Before, if you wanted set up an appointment and meet people in person to give them your stuff that was an option. But you didn’t have to. In my old Freecycle group it was just as common to simply announce that you were leaving an item on your porch or by the curb and that it was free for the first person to take it. Courtesy of course dictated that as soon as you notice it’s gone you post such so that people stop wasting the trip.

        There were even people posting that they noticed items in trash piles so people could rescue them before the garbage truck arrives.

        I tried to give away an item this way on the Freecycle list of my new home city. My message was blocked and an admin threatened to remove me for giving away something that isn’t mine. I didn’t say it wasn’t mine, I said it was by the curb. It was the curb in front of my house and I put it there!

        This was after I had already received friction from other posts for not following some specific format or including exact hours I would be home or some nonsense like that. It was the last straw for me. I can drop my unwanted stuff off at the nearest thrift store or give it away on Craigslist much easier.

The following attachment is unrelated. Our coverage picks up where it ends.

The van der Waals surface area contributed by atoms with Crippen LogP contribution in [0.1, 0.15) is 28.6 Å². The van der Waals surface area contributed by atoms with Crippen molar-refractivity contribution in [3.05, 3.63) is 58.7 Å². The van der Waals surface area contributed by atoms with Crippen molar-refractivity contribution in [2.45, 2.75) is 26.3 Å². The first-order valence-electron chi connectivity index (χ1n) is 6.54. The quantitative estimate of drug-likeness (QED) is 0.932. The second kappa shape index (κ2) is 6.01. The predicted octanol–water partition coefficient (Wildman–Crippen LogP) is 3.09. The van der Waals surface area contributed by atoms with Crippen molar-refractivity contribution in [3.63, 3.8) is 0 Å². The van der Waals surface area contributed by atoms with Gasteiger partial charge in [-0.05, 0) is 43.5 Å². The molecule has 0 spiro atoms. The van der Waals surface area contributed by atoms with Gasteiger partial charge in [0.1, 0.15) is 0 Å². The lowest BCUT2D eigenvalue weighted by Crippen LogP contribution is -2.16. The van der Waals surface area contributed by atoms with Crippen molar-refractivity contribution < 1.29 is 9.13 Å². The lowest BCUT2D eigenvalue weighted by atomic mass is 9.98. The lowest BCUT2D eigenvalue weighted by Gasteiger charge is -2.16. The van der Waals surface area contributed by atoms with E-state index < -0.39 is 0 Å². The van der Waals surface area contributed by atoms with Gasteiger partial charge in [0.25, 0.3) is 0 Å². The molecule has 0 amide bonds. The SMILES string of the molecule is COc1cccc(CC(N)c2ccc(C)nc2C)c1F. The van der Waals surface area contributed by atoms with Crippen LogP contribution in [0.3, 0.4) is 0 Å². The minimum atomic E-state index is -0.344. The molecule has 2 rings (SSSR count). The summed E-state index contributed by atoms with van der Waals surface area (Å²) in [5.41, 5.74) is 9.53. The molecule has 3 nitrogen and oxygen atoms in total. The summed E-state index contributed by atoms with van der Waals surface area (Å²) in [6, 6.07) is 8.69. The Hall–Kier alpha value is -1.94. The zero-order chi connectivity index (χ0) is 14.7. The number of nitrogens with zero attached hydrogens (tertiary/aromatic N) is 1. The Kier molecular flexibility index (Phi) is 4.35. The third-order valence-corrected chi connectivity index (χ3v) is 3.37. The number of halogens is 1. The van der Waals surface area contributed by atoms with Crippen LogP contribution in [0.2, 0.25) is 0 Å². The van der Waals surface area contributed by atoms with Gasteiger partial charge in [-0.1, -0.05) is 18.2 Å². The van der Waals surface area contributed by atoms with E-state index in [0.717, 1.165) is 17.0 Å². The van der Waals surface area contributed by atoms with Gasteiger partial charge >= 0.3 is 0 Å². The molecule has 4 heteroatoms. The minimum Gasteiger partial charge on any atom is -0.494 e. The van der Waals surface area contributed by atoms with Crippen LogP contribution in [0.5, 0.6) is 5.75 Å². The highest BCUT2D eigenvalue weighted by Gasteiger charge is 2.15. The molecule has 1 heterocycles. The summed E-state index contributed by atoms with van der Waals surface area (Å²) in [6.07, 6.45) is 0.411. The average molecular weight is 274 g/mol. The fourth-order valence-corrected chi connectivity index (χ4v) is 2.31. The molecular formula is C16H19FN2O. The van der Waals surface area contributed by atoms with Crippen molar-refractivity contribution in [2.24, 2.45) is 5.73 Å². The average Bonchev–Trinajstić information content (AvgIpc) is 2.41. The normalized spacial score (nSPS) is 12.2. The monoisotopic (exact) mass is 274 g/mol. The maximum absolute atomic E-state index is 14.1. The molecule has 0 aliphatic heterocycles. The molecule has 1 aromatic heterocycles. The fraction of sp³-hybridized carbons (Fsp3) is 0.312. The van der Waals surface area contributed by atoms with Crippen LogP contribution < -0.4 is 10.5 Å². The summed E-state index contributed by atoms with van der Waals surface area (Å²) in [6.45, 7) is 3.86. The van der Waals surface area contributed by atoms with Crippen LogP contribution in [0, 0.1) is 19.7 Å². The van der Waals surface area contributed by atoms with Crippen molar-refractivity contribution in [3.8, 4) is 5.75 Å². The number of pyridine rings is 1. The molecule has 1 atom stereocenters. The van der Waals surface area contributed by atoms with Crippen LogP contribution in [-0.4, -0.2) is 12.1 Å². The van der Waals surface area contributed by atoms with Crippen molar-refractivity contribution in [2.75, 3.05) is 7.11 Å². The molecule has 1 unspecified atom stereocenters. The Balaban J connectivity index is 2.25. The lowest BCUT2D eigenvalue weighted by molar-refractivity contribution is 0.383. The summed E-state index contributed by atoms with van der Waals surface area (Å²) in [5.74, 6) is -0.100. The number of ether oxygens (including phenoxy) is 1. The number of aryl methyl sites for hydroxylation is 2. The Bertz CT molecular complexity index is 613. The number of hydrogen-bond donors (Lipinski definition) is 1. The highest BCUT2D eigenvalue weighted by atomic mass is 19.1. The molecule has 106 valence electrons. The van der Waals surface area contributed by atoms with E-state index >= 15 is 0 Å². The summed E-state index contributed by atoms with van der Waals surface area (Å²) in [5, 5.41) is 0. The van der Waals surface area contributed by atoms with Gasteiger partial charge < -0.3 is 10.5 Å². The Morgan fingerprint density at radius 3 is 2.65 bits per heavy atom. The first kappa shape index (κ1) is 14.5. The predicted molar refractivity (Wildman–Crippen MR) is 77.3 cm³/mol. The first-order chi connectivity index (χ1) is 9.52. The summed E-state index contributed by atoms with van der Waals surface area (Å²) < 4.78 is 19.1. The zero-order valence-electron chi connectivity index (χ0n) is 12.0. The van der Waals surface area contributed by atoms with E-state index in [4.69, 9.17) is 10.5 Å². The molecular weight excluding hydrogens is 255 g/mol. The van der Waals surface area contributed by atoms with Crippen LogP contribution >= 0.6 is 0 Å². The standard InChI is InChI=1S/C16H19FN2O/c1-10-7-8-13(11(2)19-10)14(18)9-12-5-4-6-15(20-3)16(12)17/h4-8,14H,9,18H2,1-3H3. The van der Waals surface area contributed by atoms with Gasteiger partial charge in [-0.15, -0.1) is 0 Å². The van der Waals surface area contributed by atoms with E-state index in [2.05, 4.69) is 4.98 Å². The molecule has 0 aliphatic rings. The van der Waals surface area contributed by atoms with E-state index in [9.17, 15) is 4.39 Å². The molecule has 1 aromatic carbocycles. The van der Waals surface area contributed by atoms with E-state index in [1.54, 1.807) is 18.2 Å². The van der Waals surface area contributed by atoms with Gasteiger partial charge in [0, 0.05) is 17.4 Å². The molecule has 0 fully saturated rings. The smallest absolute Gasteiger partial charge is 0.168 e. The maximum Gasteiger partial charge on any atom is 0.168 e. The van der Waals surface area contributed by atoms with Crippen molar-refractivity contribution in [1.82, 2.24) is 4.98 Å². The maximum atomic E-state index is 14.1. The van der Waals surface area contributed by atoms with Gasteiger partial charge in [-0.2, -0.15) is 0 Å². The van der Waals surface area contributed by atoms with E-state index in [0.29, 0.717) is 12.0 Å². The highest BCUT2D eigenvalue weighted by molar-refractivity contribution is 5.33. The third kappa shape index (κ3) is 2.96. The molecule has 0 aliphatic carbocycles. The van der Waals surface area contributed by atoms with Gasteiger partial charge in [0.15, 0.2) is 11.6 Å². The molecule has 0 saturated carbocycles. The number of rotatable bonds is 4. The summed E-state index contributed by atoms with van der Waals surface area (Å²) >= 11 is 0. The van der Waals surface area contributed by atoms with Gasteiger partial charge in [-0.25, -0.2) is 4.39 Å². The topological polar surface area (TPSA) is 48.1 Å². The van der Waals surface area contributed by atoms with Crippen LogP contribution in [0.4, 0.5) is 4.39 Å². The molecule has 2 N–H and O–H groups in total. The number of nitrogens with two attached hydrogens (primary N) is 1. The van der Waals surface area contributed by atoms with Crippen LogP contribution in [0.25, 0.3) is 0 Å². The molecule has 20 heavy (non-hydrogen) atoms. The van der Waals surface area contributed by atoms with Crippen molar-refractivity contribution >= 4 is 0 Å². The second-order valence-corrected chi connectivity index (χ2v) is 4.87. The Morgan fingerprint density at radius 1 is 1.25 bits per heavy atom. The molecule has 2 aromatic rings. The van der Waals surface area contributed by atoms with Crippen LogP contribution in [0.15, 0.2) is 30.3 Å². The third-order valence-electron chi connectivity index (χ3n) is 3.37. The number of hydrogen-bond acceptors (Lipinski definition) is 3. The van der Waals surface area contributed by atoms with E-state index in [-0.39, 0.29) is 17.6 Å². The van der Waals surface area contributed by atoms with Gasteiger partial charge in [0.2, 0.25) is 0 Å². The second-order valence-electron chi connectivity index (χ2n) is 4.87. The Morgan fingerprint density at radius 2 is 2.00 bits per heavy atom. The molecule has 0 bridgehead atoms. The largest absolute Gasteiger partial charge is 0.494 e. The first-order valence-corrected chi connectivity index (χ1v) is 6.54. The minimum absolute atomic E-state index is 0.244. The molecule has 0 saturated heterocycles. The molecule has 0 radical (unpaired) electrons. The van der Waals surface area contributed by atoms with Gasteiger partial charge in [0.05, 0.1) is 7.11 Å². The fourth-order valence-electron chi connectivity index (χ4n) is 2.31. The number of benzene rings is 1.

1. Cheapo foam glue backs solderless proto boards are intended to be used on a flat surface. Edge only supports not a great idea. Conductor strips will eventually push out with use and heat. The bigger the gauge of wire the more so.
    Angled work plane not as useful as would be assumed.
    Proto board push in linear regulator supplies like shown tend to have insufficient copper plane for proper heat dissipation. Expect overheating and related issues when attempting to use anywhere near regulators max datasheet amperage.
    9VDC 2A or better wall wart far better than a 9V transistor radio battery. Use the barrel connector. I do like battery mount for portable projects.
    Label bananna females damnit. Wire Screw downs probably more useful there.